The first 100 days of an incoming President are often an indication of their priorities and a benchmark for their success. The new Biden Administration faces a divided nation with a mix of security challenges-- a pandemic, cyber threats, climate change, human rights abuses, and terrorism. Not to mention, the recent attack on the Capitol in Washington D.C.
It is clear that we need to have a national conversation on domestic peace and security that includes accountability and rule of law.
Domestic civil society groups led by women are central to these conversations. Women, Peace and Security offers a model of how to consult with women-led civil society groups in order to prevent political violence and conflict. With the first woman Vice President, Kamala Harris, at President Biden’s side, it is the perfect moment to bring the principles of Women, Peace and Security to the forefront of foreign policy and national security challenges.
Here are our recommendations for the new Biden Administration:
Prioritize Women, Peace and Security in the first 100 days of Office
Women, Peace and Security requires further prioritization of gender throughout defense, foreign policy, development, and American governance. These recommendations reflect a broader reorientation of peace and security processes and structures. To demonstrate US leadership, President Biden must make Women, Peace and Security and gender equality a foundation during his first 100 days and throughout his term in office. The inclusion of these recommendations are a start to building a successful and inclusive society.
Establish a Special Representative for Women, Peace and Security
Special Representatives or Envoys are often named to work on a specific issue set to advance US foreign policy interests. President Biden recently created a cabinet level position on climate, naming John Kerry to coordinate with counterparts both within the US government and other nations. Establishing a Special Representative on Women, Peace and Security early in the Biden Administration will demonstrate American leadership and a commitment to the values of transparency, accountability, and equality as central to US foreign policy. It is crucial to break down silos between portfolios that are relevant to the WPS agenda. As a country, we have legal and policy commitments through the WPS Act and they need leadership to support their implementation. This recommendation alone could be an entire article. Which in fact, is exactly what we did. The OSF team recently wrote an op-ed about this in Foreign Policy magazine. Check it out here to read the full write out.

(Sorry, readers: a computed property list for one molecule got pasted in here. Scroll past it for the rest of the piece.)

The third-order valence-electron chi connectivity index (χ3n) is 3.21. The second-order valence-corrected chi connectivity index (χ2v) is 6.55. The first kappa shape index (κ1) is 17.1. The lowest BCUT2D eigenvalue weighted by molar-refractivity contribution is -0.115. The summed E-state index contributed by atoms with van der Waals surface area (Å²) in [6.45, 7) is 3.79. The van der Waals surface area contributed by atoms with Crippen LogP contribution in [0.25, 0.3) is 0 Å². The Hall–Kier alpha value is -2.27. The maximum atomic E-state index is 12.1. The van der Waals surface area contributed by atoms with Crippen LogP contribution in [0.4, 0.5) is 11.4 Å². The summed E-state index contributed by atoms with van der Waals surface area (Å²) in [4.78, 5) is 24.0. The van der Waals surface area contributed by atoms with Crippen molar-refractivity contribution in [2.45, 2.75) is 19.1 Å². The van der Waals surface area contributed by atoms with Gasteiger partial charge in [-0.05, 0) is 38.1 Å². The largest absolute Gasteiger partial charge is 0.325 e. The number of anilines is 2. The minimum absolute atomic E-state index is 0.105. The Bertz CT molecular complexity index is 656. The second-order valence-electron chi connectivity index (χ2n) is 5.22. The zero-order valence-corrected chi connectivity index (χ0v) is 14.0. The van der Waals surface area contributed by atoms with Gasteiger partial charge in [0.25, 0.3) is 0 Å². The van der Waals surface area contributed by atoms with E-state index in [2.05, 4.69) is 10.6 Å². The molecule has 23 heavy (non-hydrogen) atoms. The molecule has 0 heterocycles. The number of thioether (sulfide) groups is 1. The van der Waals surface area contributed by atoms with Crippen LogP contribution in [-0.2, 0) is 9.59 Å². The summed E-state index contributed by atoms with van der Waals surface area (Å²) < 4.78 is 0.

Engage in meaningful consultations with women civil society leaders
By engaging with women-led civil society, the United States would send a powerful signal in affirming women’s fundamental right to meaningfully participate in the peace and security decisions that will affect their lives. This would be particularly impactful in conflict-affected areas, like Afghanistan, Syria, and Yemen, but also domestically. Issues brought up in 2011 in consultations for the US National Action Plan for WPS, including police brutality, infant mortality rates, a militarized approach to foreign relations, and a criminalization of poverty, disease, and addiction, are prescient warnings for the threats we are facing today. International Women’s Day, March 8, would be an appropriate time to launch regular and meaningful consultations with women-led civil society organizations across issue sets to ensure policy coherence.
Include Gender Equality and DEI as a centerpiece in the Summit of Democracies
President Biden announced a Summit of Democracies to forge a common agenda and strengthen our democratic institutions. Gender equality should be a centerpiece for this gathering. Putting aside that women voters, particularly women of color, overwhelmingly delivered for President Biden, gender equality is a crucial foundation for democratic societies and must be mainstreamed throughout the issues brought up during the summit. Democratization, previously considered the best indicator of a state’s likelihood to engage in violence was recently dethroned by, you guessed it, society’s treatment of women. The impact of technology, climate change, and violence perpetrated by non-state actors all have a gender component. The solutions brought forth from the world’s democracies would be best served if they were attuned to the needs of their full societies.